Overheat in PoE cabling can result in an increase in insertion loss. To maintain the signal quality, administrators have to shorten the cable length to compensate for the loss in the link. Heat rise will lead to the premature aging of jacketing materials. If operated under the high-temperature circumstances for a long time, the outer jacket may get broken and impact the inner construction, breaking the balance of the twisted pair cable and causing the decline of electric performance. Furthermore, since the influence of heat rise in high power PoE is irresistible, careful evaluation before the PoE cabling deployment is required in the event of subsequent disposal. Better cabling cool will help to reap the benefit of excellent transmission performance.
Common Types of High Power PoE Applications
As has been mentioned in the front section, heat rise occurs with high power PoE cabling. Driven by the need for higher power all around the world, new PoE technology is expected to progress to enable new PoE markets and widen PoE’s scope to the existing markets requiring high power. Applications that take advantage of high power PoE technology include:
Intelligent buildings with enterprise IoT (connected LED lighting)
Safe cities (high definition pan-tilt-zoom security cameras)
Retail POS systems and digital signage
High-performance wireless access points
Precautions to Minimize Heat Rise in PoE Cabling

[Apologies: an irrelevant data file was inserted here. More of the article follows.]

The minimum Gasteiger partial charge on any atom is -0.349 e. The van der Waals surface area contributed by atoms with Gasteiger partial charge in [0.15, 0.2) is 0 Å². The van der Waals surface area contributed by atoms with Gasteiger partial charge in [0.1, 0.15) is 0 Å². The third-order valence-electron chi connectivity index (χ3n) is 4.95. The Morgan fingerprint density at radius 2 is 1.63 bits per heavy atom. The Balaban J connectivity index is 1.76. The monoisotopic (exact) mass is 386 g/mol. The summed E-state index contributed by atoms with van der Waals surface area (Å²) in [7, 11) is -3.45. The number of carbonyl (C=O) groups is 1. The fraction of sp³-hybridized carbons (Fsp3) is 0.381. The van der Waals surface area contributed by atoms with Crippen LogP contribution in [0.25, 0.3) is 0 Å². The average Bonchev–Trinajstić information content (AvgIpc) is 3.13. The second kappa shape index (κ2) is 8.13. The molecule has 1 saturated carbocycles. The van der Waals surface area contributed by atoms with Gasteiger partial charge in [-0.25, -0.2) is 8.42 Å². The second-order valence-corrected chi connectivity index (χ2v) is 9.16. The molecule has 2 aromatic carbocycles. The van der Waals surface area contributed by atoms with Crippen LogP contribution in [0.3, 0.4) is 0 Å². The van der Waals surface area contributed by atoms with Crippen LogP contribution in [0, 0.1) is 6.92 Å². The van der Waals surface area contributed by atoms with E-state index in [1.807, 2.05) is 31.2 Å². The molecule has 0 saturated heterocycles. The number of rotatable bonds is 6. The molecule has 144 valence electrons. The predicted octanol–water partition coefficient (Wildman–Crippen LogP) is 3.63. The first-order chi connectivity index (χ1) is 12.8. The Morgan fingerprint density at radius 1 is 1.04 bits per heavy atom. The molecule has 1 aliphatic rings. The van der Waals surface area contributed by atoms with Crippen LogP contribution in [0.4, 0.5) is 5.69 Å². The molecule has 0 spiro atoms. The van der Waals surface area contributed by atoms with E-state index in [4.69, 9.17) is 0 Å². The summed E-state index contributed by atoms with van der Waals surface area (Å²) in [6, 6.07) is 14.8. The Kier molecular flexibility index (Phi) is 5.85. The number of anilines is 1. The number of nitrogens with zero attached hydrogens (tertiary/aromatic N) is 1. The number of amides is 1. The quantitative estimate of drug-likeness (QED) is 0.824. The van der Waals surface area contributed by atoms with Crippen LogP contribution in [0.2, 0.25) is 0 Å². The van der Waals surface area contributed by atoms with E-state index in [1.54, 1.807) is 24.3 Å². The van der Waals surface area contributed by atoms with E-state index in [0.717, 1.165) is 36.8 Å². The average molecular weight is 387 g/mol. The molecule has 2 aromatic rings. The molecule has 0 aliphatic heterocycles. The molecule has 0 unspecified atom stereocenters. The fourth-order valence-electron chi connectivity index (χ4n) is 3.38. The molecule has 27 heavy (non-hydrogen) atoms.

Ultimately, the overheating problem can be attributed to the cable/conductor construction and specific installation situations. The following suggestion to minimize heat rise in PoE cabling will be listed from these aspects in an exhaustive way.
1. Use higher category cabling
In general, the higher the cable category is, the lower the heat will rise. According to the testing results from Leviton engineers, the higher category cabling correlated with lower amounts of temperatures after they tested several different category types of fiber cables. For new PoE installations, TIA suggests Cat6A for use.
Figure 2: Current per category cable
2. Select cabling with a larger conductor (i.e., lower gauge number)
Heat rise can be the result of the conductor resistance in PoE applications. The larger the conductor is, the more it can reduce conductor resistance, the easier current flow it will allow for and the less heat it will generate.
3. Cable connectors should feature a solid metal body
Consider using connectors with an all-metal-body construction, instead of plastic. Compared with thermoplastic jacketing materials, mental has a higher conductivity and does better in heat dissipation.
4. Choose cables with smaller bundle size
By measuring the temperature of a large cable bundle and the smaller bundles separated from the big one, TIA identified that the core of the large cable bundle experienced higher temperature in comparison to smaller bundles. TSB-184-A developed by the TIA subcommittee recommended leaving cables unbundled to facilitate better heat dissipation. If not possible, smaller bundle sizes are recommended.
5. Install shielded cabling
It has been affirmed that the existence of a metallic shield or foil helps dissipate heat. If the cable utilizes a foil shield around each pair, it will deliver better heat-dissipating qualities than the unshielded twisted pair cables. Therefore, S/FTP or F/UTP cables are more applicable than UTP cabling systems in PoE applications.
Figure 3: Cable heat dissipation effect UTP vs F/UTP
6. Plan your PoE cable management
Group your cables as loosely as possible instead of bundling all of them as a whole. Distribute your cable or cable bundles as dispersed as possible in an available area. High cable density will contribute to more heat within the cable or cable bundles. You are suggested to use cable management tools that allow for better airflow around cables and cable bundles.